There are much simpler ways to measure competence (and productivity). But the process document may be a way for very large companies to evaluate employee performance in a manner that can be construed only as entirely neutral.

Part of the Whole

The U.S. Bureau of Labor Statistics (BLS) is interested in how the many parts of the economy fit together in the whole. How is the country doing? In April (last month for which statistics are available as we write), industrial production rose 0.7 percent according to BLS. That was the third consecutive monthly increase.

A BLS primer (FAQs) on productivity (www.bls.gov/lpc/faqs.htm#P01) serves as a streamlined introduction to the how and why of measures of production. In the United States, labor costs account for more than 60 percent of the value of output produced in nonfarm settings.

The BLS does not categorize workers in a setting. In a manufacturing plant, machine operators, administrative workers, and management positions are all combined to measure the productivity of the plant. The rationale BLS uses to combine workers applies to individual businesses. It is that although certain workers are required to have hands on the machines or computer controls that make the product, the product will not be made without the entire array of workers at the business.

In other words, there may be good reason for evaluating sales personnel at a business by considering sales per individual. When measuring the production of a business, looking at revenue per employee across all employees is a better way to get a baseline for adjustments. If an administrative position is added, does the measure go up or down, for instance?

A contractor, distributor, or manufacturer must decide which forms of compensation to include in measures. Will it just be wages, or wages and benefits? And which benefits will be included?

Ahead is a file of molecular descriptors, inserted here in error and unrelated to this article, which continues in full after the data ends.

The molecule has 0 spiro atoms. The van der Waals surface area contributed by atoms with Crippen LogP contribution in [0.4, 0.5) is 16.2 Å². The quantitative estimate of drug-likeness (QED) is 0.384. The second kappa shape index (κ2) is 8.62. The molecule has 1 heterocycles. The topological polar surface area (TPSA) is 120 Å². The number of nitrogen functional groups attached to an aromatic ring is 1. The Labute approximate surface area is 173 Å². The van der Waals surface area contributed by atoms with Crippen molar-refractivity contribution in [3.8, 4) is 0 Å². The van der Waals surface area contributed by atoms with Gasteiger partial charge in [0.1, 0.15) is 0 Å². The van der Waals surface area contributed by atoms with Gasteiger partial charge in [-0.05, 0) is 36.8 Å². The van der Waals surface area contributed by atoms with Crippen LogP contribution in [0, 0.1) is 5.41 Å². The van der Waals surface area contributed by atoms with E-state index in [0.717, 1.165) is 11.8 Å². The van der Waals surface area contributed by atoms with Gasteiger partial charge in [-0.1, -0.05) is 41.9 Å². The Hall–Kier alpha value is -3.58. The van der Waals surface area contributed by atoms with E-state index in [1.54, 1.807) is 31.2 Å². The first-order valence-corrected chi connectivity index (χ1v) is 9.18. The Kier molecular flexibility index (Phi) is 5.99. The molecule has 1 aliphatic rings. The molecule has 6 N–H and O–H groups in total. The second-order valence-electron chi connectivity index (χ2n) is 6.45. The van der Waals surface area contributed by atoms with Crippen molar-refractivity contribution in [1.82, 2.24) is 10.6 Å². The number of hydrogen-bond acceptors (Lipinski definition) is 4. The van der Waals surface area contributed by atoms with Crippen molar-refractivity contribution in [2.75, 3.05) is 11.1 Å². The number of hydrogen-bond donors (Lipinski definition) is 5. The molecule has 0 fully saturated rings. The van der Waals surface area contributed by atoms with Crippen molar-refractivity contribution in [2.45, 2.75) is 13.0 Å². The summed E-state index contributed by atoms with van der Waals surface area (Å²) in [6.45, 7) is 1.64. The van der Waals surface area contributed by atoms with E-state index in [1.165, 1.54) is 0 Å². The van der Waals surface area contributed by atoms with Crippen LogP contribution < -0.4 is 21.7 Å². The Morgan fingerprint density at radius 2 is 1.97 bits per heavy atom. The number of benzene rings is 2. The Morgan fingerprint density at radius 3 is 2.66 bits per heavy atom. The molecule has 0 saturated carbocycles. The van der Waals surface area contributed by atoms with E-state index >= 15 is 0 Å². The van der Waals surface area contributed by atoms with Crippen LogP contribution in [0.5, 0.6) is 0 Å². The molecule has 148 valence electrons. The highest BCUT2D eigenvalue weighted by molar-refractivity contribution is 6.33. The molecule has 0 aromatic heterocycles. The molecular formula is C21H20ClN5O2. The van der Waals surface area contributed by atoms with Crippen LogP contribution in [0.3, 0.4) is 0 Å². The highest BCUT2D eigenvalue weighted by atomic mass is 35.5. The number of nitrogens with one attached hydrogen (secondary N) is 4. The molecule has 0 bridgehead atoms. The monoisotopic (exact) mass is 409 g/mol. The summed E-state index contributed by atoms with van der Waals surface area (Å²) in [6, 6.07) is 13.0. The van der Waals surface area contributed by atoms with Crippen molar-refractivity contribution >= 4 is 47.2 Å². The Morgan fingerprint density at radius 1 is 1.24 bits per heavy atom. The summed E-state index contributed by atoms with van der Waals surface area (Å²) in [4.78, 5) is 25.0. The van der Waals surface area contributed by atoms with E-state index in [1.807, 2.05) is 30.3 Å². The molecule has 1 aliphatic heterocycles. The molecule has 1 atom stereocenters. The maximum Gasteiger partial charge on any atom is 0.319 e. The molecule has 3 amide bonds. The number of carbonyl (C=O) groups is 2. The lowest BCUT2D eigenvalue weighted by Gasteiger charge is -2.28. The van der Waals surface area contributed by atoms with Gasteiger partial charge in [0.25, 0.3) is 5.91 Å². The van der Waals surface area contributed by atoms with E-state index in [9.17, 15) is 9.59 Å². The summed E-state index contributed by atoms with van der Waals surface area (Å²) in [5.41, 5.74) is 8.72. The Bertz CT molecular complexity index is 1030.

For all the easily quantifiable measures of production, there are many elusive factors that become apparent only when something goes wrong. A distributor may have a long-term employee who handles calls, emails, and texts with ease and grace. Everything hums along in the service center and in sales because that employee is tamping down rough encounters and encouraging more interaction.

No one takes much notice because it all looks easy. Then, the first-contact employee leaves and a replacement steps in who lacks interest in follow-through and pleasant conversation. Soon there are fewer calls for service and fewer inquiries about new equipment and ancillaries. Production suffers because a link in the workflow arrangement weakens. (Contractors and manufacturers confront the same risk.)

Measuring production is a way for a business to gauge its sustainability and potential for growth. It’s also a way for the business to present a picture of its strength to creditors and grant makers.

Many federal dollars are being awarded in support of efforts to refine manufacturing processes. Among the many dollars available are those from the U.S. Department of Energy through its Clean Energy Smart Manufacturing Innovation Institute (CESMII). On May 31, 2018, CEMSII announced its first awards.

CEMSII is part of Manufacturing USA (www.manufacturingusa.com). The industry, government, and academic partners that form Manufacturing USA are committed to a manufacturing future for the United States. And the public and private partners in the group see innovation, collaboration, and education as crucial components of U.S. competitiveness in manufacturing.

The CEMSII awards announced in May focused on proposals for increasing the implementation of smart manufacturing, which is safer, more efficient—in speed of production and energy consumption—and reduces waste. One award went to Virginia Tech in Blacksburg, VA.

The Virginia Tech project aims to find a way to optimize recovery from raw material (amount of raw material in product) and quality of product (elimination of reworking). An industrial facility specializing in lightweight metals engineering and manufacturing is the test site. Success would mean reduced energy requirements, less waste, and as a corollary, less impact on the environment.

Measuring production in terms of the employees required to make the product or provide the service provides guidance for developing a more effective business plan. Measuring production in terms of energy consumed in the process or waste generated in the process is becoming increasingly necessary.

Customers in some areas want to know that a company uses the most environmentally friendly methods—does the most with the least energy, raw materials, water, and waste. Taking the time to measure not only production, but production as a function of energy use or waste generated, and so on, results in information that can be used to promote a business as well as improve it.